One of the submarines based in the Tay before World War I. In this photograph, beyond submarine 49, these extensive gardens, outbuildings and glasshouses all belonged to Seymour House, then the newly built private house of John Adam St Quentin Leng (son of Sir John of Kinbrae) and family, later the Seymour Hotel and now ...
Aerial view of West Newport c. 1920.
Postcard view of Newport from above the Leng Home.
View of Alma Terrace in West Newport. from other side of railway line.
Two photographs of big freeze on the river in January 1982, when ice floes coming down the river piled up on the Newport shore.
Cadzow on Kirk Road was home for many years to the Scrymgeour family. George Scrymgeour was Provost 1934 - 1937.
During St Fort carriage-driving events this impressive coach and horses passed through Woodhaven, unintentionally re-creating a scene which must have been seen so often at this very spot 200 years ago.
On the left of the photograph is Chapel House, which stood on Boat Road from at least 1800. Here it can be seen with its close neighbour, J T Young's motor garage. Chapel House was demolished in the 1950s.
The development of the steam ferry service in the 1820s led to the first phase of development in the village. Here in the Fife Herald of 10 April 1823 we see land/houses being advertised for sale in Maryton, the area of East Newport bounded by Tay Street, King Street, Cupar Road and James Street.
Quite an unusual view towards East Newport, as it focuses on the most easterly stretch of the Braes. The houses on Tay Street between Robert Street and James Street can also be seen. Most interesting however, is the white cottage on the cliff at the left of the photograph. This is Kempstane, a small croft ...
Looking from the shore at West Newport, towards the pier and East Newport.
Happy family group at James Square in Gowrie Street/King Street. This is the top floor flat of the King Street section of the building, and the building and roof in the background is the building on King Street that housed the old police station. Today this view would show the Maryton block of flats.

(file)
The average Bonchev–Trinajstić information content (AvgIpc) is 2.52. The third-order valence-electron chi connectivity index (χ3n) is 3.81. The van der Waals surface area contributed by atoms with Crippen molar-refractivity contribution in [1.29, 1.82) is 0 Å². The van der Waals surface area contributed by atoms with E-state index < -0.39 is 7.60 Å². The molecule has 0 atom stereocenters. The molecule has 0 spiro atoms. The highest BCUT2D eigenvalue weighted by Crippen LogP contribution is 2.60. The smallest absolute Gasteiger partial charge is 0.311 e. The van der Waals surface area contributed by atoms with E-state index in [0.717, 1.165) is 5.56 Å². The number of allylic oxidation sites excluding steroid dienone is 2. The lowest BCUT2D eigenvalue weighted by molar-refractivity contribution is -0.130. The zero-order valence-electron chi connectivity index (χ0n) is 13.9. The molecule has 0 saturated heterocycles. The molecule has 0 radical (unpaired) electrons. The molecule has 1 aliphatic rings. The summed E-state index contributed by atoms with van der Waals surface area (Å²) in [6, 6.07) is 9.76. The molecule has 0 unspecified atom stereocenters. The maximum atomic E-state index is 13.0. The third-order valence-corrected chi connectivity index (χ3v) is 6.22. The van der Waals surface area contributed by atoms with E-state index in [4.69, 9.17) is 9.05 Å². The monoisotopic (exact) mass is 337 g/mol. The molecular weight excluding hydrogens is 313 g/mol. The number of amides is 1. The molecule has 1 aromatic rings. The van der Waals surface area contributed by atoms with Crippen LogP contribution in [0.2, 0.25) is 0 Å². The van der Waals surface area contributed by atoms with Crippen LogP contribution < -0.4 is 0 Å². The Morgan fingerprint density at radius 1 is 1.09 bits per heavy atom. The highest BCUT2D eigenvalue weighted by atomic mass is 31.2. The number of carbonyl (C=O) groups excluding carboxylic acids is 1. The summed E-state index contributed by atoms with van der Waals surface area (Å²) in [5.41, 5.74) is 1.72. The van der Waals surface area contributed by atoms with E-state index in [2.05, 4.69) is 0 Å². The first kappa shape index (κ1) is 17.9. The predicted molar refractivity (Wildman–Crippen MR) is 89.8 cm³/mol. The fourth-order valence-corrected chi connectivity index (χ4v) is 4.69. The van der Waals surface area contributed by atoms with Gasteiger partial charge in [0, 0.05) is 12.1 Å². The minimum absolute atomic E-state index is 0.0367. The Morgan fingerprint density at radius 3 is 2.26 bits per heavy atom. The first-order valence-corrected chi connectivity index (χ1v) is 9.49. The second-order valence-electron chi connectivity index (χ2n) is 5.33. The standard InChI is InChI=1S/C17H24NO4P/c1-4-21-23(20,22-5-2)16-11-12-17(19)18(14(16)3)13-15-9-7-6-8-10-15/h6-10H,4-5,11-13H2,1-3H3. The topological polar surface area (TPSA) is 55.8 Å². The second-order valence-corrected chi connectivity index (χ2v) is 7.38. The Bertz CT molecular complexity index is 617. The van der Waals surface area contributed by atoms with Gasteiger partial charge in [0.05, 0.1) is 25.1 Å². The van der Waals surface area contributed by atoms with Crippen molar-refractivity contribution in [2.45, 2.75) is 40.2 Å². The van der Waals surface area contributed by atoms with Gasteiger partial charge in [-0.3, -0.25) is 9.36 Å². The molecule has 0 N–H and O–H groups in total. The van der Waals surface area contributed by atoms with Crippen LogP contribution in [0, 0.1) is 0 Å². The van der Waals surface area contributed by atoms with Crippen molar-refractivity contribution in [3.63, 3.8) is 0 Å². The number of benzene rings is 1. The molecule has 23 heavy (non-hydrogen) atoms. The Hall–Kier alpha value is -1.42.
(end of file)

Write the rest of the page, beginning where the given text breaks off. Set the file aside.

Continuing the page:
This was the first car in Newport, seen here outside the Yellow Castle. It belonged to Dr Stewart, Newport's first doctor, and was driven by Alexander Caird, pictured here in his Army Transport Unit uniform during World War I.
Tay Street awash with water 2007
Flying boats on the river, after World War I (left) and before World War II (right). In the years before World War II Woodhaven was used by RAF reservists. They camped each year near Inverdovat farm and used the pier at Woodhaven for exercises on their Singapore biplane flying boats. The pier would see more ...
An undated framed photo of Kirk Road, Newport.
This looks like a garden fete, possibly at Netherlea. Perhaps you know differently? Date unknown.
Apologies for the quality of this image. It's rather strange we know, but definitely worth telling the story. It's a painting that was spotted in a charity shop in a village near Brighton. The painting was simply entitled Gas Lane, Newport. The lady who spotted it took a photograph and sent it to the Old ...
Postcard view from the Braes towards the old granary, gasworks and old and new piers.
Granny Nicol appears to have been a well-known and much loved Newport character. Widowed in World War I, she was left to bring up five children on her own.
Guide to Tayport and Newport.
Four photographs showing hay-making at Northfield Farm in early 1950s.
Photograph shows international cricketer Ian Botham on the dual carriageway above Newport in 1985. He is on his charity walk from John o' Groats to Land's End. Botham's charity walks earned more than £12 million for children's charities.
I've always found this mural on the blocked up gable window of the house at the bottom of James Street rather intriguing. I've now learned that it was done around 1975 by four-year-old Boo Paterson (now a successful artist) and her older brother who lived in this house. They collected sea glass from the shore ...